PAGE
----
To Grain Or

Not To Grain?

Home-brewing Minds Want To Know

by Alex Shoenthal •  March 1, 2016


To grain or not to grain?  That is the question on many burgeoning homebrewers’ minds as they begin the quest for making great beer at home.


There are two methods of making beer at home:  all grain and extract brewing.  Both have pros and cons that need to be considered as you begin to round up your brew equipment.


Extract Brewing

Extract brewing is a great way to start.  It’s easier, and demands less equipment.  With this type of brewing, the main ingredient is malt extract, which comes in dry (DME) and liquid (LME) forms.  Both forms are the result of a process which removes the fermentable sugars from grains and creates a ready-to-use extract.  Malt extract is available in a variety of colors and flavors;  the right extract to choose depends on what style you are making.


Extract recipes include some specialty grains used for steeping, such as crystal malts, chocolate malt, Belgian malts, etc.  These will give the beer the color, aroma and flavor required to make a solid beer.

 Overall, the process is simple.  Steep the grains, add the extract, boil for an hour — adding hops as needed — cool and then ferment.


A bonus of extract brewing is that it requires little equipment.  To get started, you’ll need a kettle (at least a 5 gallon one), a sink to chill it in, and your basic brew gear, such as hydrometers, thermometer, siphon, stir spoon, and a carboy or bucket to ferment in.  This can all be done in your kitchen — provided you are allowed, wink-wink!

 Of course, there are many additional items that you will want to add to your brewhouse, but there’s no rush.  This is a relaxed hobby.


All Grain Brewing

All grain brewing is where nearly all homebrewers end up eventually.  The process is authentic, the beers are far more complex and true to style, and it’s a hell of a lot of fun! The drawback?  You will need more equipment and a larger space to work with.

 The process is very different.  You start with raw grain — mainly barley, but wheat, rye, and oats are common adjuncts.  This grain is mashed at a specific temperature as the starches convert to sugars.  The grain is then “sparged” (rinsed), which removes all the fermentable sugars.  The rest is the same as extract brewing: boil, add hops, chill, and then ferment.


Of course, I’m simplifying things.  Honestly, there is quite a learning curve involved and you will need more stuff, including:

  •  A Mash Tun that is capable of holding a       constant temp
  •  A round Igloo beverage cooler fitted with a ball valve and a  screen or false bottom
  •  A second cooler known as a hot liquor tank to hold your sparge water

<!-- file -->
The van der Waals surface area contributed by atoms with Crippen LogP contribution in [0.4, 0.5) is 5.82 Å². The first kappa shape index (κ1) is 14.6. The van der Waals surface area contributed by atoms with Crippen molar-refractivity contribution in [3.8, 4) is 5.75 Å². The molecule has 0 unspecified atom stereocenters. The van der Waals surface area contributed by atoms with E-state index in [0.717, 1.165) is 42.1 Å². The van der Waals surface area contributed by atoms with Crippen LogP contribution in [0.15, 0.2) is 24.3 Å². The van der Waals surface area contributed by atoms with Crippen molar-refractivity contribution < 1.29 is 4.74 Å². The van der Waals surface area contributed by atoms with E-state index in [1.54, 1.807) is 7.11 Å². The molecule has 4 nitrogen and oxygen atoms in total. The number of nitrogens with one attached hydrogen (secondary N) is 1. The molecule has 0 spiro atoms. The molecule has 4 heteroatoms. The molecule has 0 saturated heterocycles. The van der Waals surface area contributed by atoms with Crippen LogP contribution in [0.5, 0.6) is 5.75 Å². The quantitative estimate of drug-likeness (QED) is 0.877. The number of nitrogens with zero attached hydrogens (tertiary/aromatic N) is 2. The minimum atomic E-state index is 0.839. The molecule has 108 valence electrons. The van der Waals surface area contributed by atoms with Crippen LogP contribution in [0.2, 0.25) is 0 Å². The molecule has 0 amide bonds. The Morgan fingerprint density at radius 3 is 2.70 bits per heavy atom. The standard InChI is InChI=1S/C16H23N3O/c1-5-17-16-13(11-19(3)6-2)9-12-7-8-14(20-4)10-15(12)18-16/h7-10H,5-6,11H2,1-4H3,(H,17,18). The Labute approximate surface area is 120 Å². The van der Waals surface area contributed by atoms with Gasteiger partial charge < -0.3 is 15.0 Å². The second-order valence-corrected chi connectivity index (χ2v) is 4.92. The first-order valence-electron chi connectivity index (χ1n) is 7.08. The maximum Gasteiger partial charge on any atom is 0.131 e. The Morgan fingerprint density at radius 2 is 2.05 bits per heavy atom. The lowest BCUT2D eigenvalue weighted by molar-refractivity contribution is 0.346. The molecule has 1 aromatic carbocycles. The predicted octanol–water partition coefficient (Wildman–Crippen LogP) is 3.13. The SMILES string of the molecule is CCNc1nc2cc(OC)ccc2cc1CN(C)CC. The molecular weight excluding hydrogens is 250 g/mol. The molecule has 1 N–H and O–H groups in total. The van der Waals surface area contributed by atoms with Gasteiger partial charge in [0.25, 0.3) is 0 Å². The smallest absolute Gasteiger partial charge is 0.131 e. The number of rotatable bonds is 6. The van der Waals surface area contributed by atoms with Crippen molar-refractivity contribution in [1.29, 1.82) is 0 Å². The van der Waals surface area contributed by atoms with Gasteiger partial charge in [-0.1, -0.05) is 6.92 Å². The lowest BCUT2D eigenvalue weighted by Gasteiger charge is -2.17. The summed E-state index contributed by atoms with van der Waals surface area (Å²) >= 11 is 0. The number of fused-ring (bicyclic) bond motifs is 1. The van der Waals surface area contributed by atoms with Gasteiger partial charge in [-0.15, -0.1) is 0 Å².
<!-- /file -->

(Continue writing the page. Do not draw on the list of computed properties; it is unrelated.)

• A larger brewpot (I recommend 10-15 gallons in size)
  •  A propane burner
  •  A proper chilling method (we’re shooting to go from boil to 70 degrees in 30 minutes or less; chillers range from $60 to $200)
  • A brew stand to tie all the gear together


You can build a gravity-fed stand, which is easy and allows you to brew just about anywhere.  Or you can build an advanced set-up using pumps and a digital control panel with a counter-flow wort chiller, which is awesome!  Of course, this is for the die-hard brewer and can easily run into the thousands.


Whatever kind of brewing you do, if you want to master the beer, you will need to master the grains first.  There are hundreds of different brewing grains from dozens of different maltsters from all over the world.  Much like the chef must know his repertoire of spices, so too must a brewer know his grains.


Base Malts

These are the bulk of your recipe, providing the fermentable sugars needed for fermentation.  They can add color and more subtle flavors.  Examples include Two/Six Row Barley, Pilsner malt and Wheat malt.


Kilned Malts

Cured at slightly higher temps than base malts, these add higher levels of flavors/aromas and can still comprise 10 to 60 percent of a recipe.  Examples include Munich, Vienna, Aromatic, Biscuit, or Victory malts.


Crystal/Caramel Malts

These are processed at a higher temp, caramelizing the starches.  They add intense levels of aroma and flavor, and have sweet notes of caramel, honey, toffee, dried fruit and burnt sugar.  They add body, complexity and sweetness to beer.  Examples include Crystal, Honey malt, Special-B, Carapils, Caravienne, and Golden Naked Oats.


Roasted Malts

These are highly roasted, resulting in flavors of chocolate, coffee and dark scorched fruit. Used in porters, stouts, and other dark ales to give intense dark color and extreme flavors. Use these sparingly.  Examples include Chocolate malt, Black Patent, Carafa, Roasted barley, and Chocolate wheat.


And there you have it.  Hopefully I’ve added some insight and perhaps a friendly nudge in the right direction.  Bottom line, brewing at home isn’t nearly as difficult as you think.


Learn the Craft Articles

Become a Brewmaster

An intro to the art of home brewing


The Perfect Pairing

Brewing with food in mind is all about the taste.


To Grain Or Not To Grain?

Home-brewing Minds Want To Know


Fall into Seasonals

Brew Season is here


Homebrew Supply Stores

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Seven Jars Products


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Cabarrus Homebrewers Society

Public group meets the second Thursday of the month at Cabarrus Creamery.



Carolina BrewMasters

Public group meets the first Wednesday of the month at 6:30 p.m. at Dilworth Neighborhood Grill.



Iredell Brewers United

Public group meets the second Monday of the month at Ultimate Ales in Mooresville at 7 p.m.




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